Tag Archives: Ornette Coleman

Special women around us: “Finding Your Own Voice” Poet-activist Jayne Cortez, dies at 78.

Text by Sohrab Saadat Ladjevardi

Jayne Cortez  was an African-American poet, spoken-word performance artist and activist of the Black Arts Movement. Yes, this great woman passed away in New York on December 28, 2012. I met her once at Ornette Coleman‘s birthday party last year. At that time I didn’t know much about her legacy. Yes, I knew she was my mentor’s ex wife. And I knew that Denardo Coleman was their son. And I knew he had been playing the drums in her band. Sorry that’s all what I knew about her.

But her death told me more about her…what she has been about for the last 78 years. Death has the power to bring people together. Death doesn’t mean that it kills a human life. No, on the contrary, death can give birth to life if the dead person got some s-o-u-l.

So I did some research of her and felt that some of you, my dear readers, would like to know about her. Continue reading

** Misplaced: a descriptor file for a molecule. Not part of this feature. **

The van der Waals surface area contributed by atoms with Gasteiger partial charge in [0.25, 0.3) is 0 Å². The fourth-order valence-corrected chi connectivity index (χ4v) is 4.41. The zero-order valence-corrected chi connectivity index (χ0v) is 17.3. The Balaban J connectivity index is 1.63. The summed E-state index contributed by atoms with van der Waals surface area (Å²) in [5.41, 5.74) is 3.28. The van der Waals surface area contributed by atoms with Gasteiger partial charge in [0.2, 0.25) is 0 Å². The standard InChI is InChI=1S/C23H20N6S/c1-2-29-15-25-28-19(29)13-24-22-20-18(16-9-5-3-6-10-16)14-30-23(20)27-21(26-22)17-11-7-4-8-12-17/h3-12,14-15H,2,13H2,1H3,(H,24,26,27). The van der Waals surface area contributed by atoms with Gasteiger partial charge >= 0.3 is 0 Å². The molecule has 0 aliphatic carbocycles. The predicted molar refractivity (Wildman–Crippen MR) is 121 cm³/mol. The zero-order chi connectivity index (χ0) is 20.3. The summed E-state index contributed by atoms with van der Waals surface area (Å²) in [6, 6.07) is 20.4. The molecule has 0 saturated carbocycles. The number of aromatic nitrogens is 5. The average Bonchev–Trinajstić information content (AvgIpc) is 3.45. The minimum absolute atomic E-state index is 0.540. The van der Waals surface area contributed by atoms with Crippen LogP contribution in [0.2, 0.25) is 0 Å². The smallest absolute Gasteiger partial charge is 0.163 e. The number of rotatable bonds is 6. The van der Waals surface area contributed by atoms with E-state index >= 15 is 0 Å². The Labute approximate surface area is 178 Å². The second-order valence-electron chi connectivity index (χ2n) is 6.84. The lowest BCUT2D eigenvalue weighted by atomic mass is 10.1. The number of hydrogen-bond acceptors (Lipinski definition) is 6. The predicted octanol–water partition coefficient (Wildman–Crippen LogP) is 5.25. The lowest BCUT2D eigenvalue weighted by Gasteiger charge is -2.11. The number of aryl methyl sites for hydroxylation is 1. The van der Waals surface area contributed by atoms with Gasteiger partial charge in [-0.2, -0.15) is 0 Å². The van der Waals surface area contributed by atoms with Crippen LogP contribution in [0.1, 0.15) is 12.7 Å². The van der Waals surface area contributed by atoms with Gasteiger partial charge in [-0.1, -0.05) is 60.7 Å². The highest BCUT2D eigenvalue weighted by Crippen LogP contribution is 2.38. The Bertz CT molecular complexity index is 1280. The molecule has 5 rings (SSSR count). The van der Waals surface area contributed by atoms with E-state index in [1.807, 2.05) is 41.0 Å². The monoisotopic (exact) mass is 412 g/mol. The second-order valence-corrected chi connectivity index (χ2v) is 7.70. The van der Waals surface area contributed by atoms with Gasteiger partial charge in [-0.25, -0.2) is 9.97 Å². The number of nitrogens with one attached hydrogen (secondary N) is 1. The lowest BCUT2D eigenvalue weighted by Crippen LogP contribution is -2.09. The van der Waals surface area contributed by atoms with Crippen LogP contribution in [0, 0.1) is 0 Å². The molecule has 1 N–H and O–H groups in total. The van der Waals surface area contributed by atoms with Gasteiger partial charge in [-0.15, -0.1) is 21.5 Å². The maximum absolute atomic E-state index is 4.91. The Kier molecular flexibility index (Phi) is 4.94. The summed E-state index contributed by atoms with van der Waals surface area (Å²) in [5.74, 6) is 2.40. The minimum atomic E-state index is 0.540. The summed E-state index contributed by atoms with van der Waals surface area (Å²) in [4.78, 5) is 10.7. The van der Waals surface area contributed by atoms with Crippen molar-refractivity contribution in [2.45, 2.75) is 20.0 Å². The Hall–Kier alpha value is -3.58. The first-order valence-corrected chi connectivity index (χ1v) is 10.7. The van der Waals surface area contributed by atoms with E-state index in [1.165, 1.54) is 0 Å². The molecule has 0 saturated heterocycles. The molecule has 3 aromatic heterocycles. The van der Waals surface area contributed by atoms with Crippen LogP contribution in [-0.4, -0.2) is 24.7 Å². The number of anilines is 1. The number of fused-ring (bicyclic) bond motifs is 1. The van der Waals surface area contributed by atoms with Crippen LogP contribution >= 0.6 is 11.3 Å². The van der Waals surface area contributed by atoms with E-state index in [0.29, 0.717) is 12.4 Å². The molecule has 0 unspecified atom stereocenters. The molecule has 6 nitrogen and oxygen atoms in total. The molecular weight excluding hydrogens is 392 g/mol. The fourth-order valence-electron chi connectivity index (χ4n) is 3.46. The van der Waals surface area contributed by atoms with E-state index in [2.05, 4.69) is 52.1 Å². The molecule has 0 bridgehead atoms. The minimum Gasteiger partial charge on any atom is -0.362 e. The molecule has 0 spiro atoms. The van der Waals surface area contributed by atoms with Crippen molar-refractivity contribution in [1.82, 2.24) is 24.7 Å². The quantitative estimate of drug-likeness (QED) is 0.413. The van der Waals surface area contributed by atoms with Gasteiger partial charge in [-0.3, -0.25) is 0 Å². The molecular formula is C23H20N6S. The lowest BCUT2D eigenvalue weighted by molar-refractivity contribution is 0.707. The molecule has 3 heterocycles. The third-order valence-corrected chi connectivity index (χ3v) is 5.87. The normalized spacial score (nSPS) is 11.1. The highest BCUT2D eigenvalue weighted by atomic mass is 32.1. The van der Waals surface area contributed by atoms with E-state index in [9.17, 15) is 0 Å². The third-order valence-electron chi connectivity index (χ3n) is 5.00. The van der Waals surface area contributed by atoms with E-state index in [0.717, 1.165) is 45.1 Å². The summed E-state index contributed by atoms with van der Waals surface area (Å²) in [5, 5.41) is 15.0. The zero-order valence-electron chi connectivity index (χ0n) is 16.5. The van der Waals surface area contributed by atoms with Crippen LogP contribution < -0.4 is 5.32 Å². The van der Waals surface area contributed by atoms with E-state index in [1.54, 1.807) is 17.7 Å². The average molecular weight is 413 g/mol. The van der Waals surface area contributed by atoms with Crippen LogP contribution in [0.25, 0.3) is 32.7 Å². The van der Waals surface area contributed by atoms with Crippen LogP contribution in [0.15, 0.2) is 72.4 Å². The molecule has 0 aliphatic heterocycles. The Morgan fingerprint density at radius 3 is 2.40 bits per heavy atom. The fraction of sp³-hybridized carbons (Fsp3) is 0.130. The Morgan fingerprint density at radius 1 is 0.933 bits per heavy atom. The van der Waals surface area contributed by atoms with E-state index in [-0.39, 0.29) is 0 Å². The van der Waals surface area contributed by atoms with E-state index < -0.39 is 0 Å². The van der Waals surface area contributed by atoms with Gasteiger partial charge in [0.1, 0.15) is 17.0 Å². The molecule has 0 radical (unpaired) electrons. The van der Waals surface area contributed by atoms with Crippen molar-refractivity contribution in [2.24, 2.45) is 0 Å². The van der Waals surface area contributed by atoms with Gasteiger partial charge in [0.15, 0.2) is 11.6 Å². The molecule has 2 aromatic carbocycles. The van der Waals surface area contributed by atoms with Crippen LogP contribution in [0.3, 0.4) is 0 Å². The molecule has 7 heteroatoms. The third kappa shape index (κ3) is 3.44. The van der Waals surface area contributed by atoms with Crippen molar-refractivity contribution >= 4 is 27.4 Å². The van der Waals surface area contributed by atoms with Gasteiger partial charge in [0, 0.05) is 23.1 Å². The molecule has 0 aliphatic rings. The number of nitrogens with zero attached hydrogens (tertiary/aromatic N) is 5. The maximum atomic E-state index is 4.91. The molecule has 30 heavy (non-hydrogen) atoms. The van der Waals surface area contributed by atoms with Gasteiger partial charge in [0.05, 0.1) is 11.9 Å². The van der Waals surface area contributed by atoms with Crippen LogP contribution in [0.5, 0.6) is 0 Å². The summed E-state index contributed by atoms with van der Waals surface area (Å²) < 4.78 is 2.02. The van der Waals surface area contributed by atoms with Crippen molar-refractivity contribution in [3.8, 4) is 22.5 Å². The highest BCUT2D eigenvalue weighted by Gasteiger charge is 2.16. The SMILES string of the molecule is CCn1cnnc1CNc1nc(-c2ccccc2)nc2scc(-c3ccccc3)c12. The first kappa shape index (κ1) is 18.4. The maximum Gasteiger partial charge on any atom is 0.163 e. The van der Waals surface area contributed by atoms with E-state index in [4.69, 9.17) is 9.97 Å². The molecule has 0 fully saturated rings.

Soprano Saxophonist Steve Lacy Recalls the “Multifarious” Brion Gysin

An Interview by John Kruth

 

Brion Gysin was a Renaissance man in a century with a 15-second attention span. In a world where people are known for “doing one thing well,” Brion mastered a variety of disciplines which he employed to express himself at any given moment. Gysin was a painter, author, editor, musical anthropologist, inventor, philosopher, mystic and restaurateur. And to add insult to injury, he wore each of those hats with ease and remarkable panache. Surrealist ringleader André Breton, Beat novelist William S. Burroughs and Rolling Stone Brian Jones all recognized his brilliance, yet Brion’s work for some reason went virtually unnoticed by the public.

As an artist, Gysin painted otherworldly figures that danced around the canvas like cryptic Arabic and Japanese calligraphy. He was embraced and then quickly expelled (for vague reasons) by the Surrealists. In truth, Brion simply wasn’t the type to espouse the party platform, no matter how bizarre the doctrine. (Although he’s been associated with the Beats through his connection to Burroughs, Gysin would never claim to be one of that clubby bunch either.)

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